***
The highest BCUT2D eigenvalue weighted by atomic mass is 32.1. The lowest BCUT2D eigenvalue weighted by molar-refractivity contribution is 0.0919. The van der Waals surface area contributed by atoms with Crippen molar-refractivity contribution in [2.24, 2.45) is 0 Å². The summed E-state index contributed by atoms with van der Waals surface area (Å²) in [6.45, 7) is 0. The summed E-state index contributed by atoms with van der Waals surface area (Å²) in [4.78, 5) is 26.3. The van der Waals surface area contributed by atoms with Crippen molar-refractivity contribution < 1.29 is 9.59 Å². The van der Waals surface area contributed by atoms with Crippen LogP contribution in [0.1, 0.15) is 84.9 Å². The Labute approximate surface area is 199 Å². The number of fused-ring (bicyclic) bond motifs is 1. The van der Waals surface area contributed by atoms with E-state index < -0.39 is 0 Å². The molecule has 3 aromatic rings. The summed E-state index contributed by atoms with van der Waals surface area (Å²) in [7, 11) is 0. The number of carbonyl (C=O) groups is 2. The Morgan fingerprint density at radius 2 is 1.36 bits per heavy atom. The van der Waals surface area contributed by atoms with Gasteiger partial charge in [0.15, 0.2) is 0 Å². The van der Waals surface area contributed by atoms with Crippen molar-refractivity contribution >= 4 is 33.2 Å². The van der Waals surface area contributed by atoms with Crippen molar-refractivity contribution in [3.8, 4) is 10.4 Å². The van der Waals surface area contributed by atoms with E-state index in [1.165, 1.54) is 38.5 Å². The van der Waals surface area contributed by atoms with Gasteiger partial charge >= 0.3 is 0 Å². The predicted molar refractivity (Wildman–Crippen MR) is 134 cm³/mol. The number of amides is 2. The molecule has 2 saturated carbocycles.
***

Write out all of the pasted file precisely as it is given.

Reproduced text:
The highest BCUT2D eigenvalue weighted by atomic mass is 32.1. The lowest BCUT2D eigenvalue weighted by molar-refractivity contribution is 0.0919. The van der Waals surface area contributed by atoms with Crippen molar-refractivity contribution in [2.24, 2.45) is 0 Å². The summed E-state index contributed by atoms with van der Waals surface area (Å²) in [6.45, 7) is 0. The summed E-state index contributed by atoms with van der Waals surface area (Å²) in [4.78, 5) is 26.3. The van der Waals surface area contributed by atoms with Crippen molar-refractivity contribution < 1.29 is 9.59 Å². The van der Waals surface area contributed by atoms with Crippen LogP contribution in [0.1, 0.15) is 84.9 Å². The Labute approximate surface area is 199 Å². The number of fused-ring (bicyclic) bond motifs is 1. The van der Waals surface area contributed by atoms with E-state index < -0.39 is 0 Å². The molecule has 3 aromatic rings. The summed E-state index contributed by atoms with van der Waals surface area (Å²) in [7, 11) is 0. The number of carbonyl (C=O) groups is 2. The Morgan fingerprint density at radius 2 is 1.36 bits per heavy atom. The van der Waals surface area contributed by atoms with Gasteiger partial charge in [0.15, 0.2) is 0 Å². The van der Waals surface area contributed by atoms with Crippen molar-refractivity contribution >= 4 is 33.2 Å². The van der Waals surface area contributed by atoms with Crippen molar-refractivity contribution in [3.8, 4) is 10.4 Å². The van der Waals surface area contributed by atoms with E-state index in [1.165, 1.54) is 38.5 Å². The van der Waals surface area contributed by atoms with Gasteiger partial charge >= 0.3 is 0 Å². The predicted molar refractivity (Wildman–Crippen MR) is 134 cm³/mol. The number of amides is 2. The molecule has 2 saturated carbocycles.